As a field progresses, people write about their own work in journals, chapters, and books; but periodically the work needs to be collected and organized. It needs to be brought together in a format that can both introduce new members to the field and reacquaint continuing members with the work of their colleagues. Such a collection also affords an opportunity for the growing number of people with particular expertise to provide a reference for others whose work is related, but differs in focus. This is the first Handbook of Community Psychology. It contains contributions from 106 different authors, in addition to our editorial introductions. Its thirty-eight chapters (including two that are divided into multiple, individually authored parts) are concerned with conceptual frameworks, empirically grounded constructs, intervention strategies and tactics, social sys tems, design, assessment and analysis, cross-cutting professional issues, and contemporary intersections with community psychology. Although interrelated, each chapter stands on its own as a statement about a particular part of the field, and the volume can serve as a reference for those who may want to explore an area about which they are not yet familiar. To some extent community psychologists eschew the distinction between researcher and practitioner; and regardless of one's primary work environment (university, small college, practice setting, government, or grassroots organiza tion), there is something of interest for anyone who wants to explore the community psychol ogy approach.
Over 100 contributing authors with impressive academic stature provide a comprehensive, clear, and understandable review of various topics, allowing the reader convenient access to a state-of-the-art overview of community psychology research.
Section I: Editors' Introduction - Concepts, Frameworks, Stories and Maps. 1. Prevention in Mental Health and Social Intervention: Conceptual and Methodological Issues in the Evolution of the Science and Practice of Prevention; R.D. Felner, et al. 2. Empowerment Theory: Psychological, Organizational and Community Levels of Analysis; M.A. Zimmerman. 3. Individualism, Collectivism, and Community Psychology; C. van Uchelen. 4. Community Psychology and Routes to Psychological Wellness; E.L. Cowen. 5. Towards an Integration of Behaviorism and Community Psychology; G.A. Bogat, L.A. Jason. 6. Cognition in Social Context: Contributions to Community Psychology; P. O'Neill. 7. Understanding and Changing Social Systems: An Ecological View; J.G. Kelly, et al.
Section II: Editors' Introduction - People in Context: Empirically Grounded Constructs. 8. Psychological Dysfunction and Well-being: Public Health and Social Indicator Approaches; A.J. Zautra, K.M. Bachrach. 9. Stress: Theory, Research and Action; I.N. Sandler, et al. 10. Social Support Research in Community Psychology; M. Barrera Jr. 11. Citizen Participation and Community Organizations; A. Wandersman, P. Florin. 12. Power and Participation in the Workplace: Implications for Empowerment Theory, Research, and Practice; K.J. Klein, et al.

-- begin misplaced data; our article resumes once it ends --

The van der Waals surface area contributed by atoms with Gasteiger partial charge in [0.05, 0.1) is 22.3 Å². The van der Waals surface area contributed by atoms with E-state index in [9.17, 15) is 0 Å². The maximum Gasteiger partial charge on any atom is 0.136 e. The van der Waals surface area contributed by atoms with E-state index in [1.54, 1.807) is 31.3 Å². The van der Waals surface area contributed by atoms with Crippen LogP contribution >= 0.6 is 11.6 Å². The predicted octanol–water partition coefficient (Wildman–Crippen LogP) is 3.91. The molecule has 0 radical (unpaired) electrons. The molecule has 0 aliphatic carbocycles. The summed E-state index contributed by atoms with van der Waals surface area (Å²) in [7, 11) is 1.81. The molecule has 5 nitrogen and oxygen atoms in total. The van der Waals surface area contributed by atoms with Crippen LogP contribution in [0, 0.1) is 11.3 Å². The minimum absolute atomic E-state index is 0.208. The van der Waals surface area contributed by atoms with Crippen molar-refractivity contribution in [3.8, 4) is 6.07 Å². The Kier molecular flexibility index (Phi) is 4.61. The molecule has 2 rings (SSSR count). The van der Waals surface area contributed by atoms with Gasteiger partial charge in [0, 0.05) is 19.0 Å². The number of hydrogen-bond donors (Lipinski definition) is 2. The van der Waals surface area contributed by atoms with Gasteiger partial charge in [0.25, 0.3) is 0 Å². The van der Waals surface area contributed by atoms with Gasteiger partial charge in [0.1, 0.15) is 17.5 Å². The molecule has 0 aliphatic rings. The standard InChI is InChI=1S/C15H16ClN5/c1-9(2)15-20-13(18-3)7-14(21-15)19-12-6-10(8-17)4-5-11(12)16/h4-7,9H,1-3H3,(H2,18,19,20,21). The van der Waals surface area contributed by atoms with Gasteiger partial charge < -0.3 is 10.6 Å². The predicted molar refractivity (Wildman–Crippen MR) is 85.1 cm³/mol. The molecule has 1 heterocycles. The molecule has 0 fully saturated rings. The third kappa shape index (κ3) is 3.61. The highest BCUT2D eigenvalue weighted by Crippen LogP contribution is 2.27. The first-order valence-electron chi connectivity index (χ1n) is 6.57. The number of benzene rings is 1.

Section III: Editors' Introduction - Intervention Strategies and Tactics. 13. Contextual Influences in Mental Health Consultation: Towards an Ecological Perspective on Radiating Change; E.J. Trickett, et al. 14. Community and Neighborhood Organisation; W. Berkowitz. 15. The Creation of Alternative Settings; C. Cherniss, G. Deegan. 16. Action-Oriented Mass Communication; A. McAlister. 17. Social Policy and Community Psychology; D.A. Phillips. 18. Dissemination of Innovation as Social Change; J.P. Mayer, W.S. Davidson II.
Section IV: Editors' Introduction - Social Systems. 19. Prospects for a Viable Community Mental Health System: Reconciling Ideology, Professional Traditions, and Political Reality; K. Heller, et al. 20. Community-Based Health Interventions; T.A. Revenson, K.M. Schiaffino. 21. Religion in American Life: A Community Psychology Perspective; K.I. Pargament; K.I. Maton. 22. Community Change, Community Stasis, and the Law; G. Melton. 23. Helping Troubled Children and Families: A Paradigm of Public Responsibility; J. Knitzer. 24. The School Reform Movement: Opportunities for Community Psychology; D. Oxley. 25. Self-Help Groups; L.H. Levy. 26. Contributions from Organizational Psychology; M. Shinn, D.N.T. Perkins.
Section V: Editors' Introduction - Design, Assessment and Analytic Methods. 27. Assessing Ecological Constructs and Community Context; J.A. Linney. 28. Cross-Level Research without Cross-ups in Community Psychology; M. Shinn, B.D. Rapkin. 29. Statistical Models for Change; J.S. Tanaka. 30. Thinking Through Others: Qualitative Research and Community Psychology; E. Stewart.
Section VI: Editors' Introductio